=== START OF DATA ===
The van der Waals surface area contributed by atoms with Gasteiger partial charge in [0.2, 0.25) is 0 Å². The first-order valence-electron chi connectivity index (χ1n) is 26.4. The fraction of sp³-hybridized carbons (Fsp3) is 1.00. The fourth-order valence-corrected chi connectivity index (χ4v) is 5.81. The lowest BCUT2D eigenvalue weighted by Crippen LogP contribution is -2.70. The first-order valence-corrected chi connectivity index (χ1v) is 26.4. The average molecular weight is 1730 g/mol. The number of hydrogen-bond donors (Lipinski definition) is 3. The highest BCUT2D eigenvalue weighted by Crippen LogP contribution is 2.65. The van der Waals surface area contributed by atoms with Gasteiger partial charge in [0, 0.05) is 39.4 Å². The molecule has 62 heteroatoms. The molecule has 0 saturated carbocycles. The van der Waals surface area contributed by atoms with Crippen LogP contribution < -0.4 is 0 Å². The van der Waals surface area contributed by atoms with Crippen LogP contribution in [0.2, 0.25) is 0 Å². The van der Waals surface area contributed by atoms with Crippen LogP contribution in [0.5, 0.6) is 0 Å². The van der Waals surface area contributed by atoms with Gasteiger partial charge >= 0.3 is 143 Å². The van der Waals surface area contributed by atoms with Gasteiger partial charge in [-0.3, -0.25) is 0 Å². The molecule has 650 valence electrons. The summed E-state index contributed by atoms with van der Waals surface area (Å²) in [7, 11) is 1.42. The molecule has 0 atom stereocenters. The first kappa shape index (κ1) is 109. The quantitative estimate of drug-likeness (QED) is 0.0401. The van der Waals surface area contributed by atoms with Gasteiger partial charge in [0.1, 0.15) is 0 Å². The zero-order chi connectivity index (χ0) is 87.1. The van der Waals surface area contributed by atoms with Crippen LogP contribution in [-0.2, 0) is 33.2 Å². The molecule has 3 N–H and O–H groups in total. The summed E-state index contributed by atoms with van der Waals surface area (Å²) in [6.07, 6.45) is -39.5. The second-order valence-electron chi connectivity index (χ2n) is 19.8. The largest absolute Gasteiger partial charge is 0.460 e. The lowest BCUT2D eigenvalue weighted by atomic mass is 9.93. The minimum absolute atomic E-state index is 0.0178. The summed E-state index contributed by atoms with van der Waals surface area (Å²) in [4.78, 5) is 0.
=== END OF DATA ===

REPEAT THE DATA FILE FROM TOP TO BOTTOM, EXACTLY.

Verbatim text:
The van der Waals surface area contributed by atoms with Gasteiger partial charge in [0.2, 0.25) is 0 Å². The first-order valence-electron chi connectivity index (χ1n) is 26.4. The fraction of sp³-hybridized carbons (Fsp3) is 1.00. The fourth-order valence-corrected chi connectivity index (χ4v) is 5.81. The lowest BCUT2D eigenvalue weighted by Crippen LogP contribution is -2.70. The first-order valence-corrected chi connectivity index (χ1v) is 26.4. The average molecular weight is 1730 g/mol. The number of hydrogen-bond donors (Lipinski definition) is 3. The highest BCUT2D eigenvalue weighted by Crippen LogP contribution is 2.65. The van der Waals surface area contributed by atoms with Gasteiger partial charge in [0, 0.05) is 39.4 Å². The molecule has 62 heteroatoms. The molecule has 0 saturated carbocycles. The van der Waals surface area contributed by atoms with Crippen LogP contribution < -0.4 is 0 Å². The van der Waals surface area contributed by atoms with Crippen LogP contribution in [0.2, 0.25) is 0 Å². The van der Waals surface area contributed by atoms with Crippen LogP contribution in [0.5, 0.6) is 0 Å². The van der Waals surface area contributed by atoms with Gasteiger partial charge >= 0.3 is 143 Å². The van der Waals surface area contributed by atoms with Gasteiger partial charge in [-0.3, -0.25) is 0 Å². The molecule has 650 valence electrons. The summed E-state index contributed by atoms with van der Waals surface area (Å²) in [7, 11) is 1.42. The molecule has 0 atom stereocenters. The first kappa shape index (κ1) is 109. The quantitative estimate of drug-likeness (QED) is 0.0401. The van der Waals surface area contributed by atoms with Gasteiger partial charge in [0.1, 0.15) is 0 Å². The zero-order chi connectivity index (χ0) is 87.1. The van der Waals surface area contributed by atoms with Crippen LogP contribution in [-0.2, 0) is 33.2 Å². The molecule has 3 N–H and O–H groups in total. The summed E-state index contributed by atoms with van der Waals surface area (Å²) in [6.07, 6.45) is -39.5. The second-order valence-electron chi connectivity index (χ2n) is 19.8. The largest absolute Gasteiger partial charge is 0.460 e. The lowest BCUT2D eigenvalue weighted by atomic mass is 9.93. The minimum absolute atomic E-state index is 0.0178. The summed E-state index contributed by atoms with van der Waals surface area (Å²) in [4.78, 5) is 0.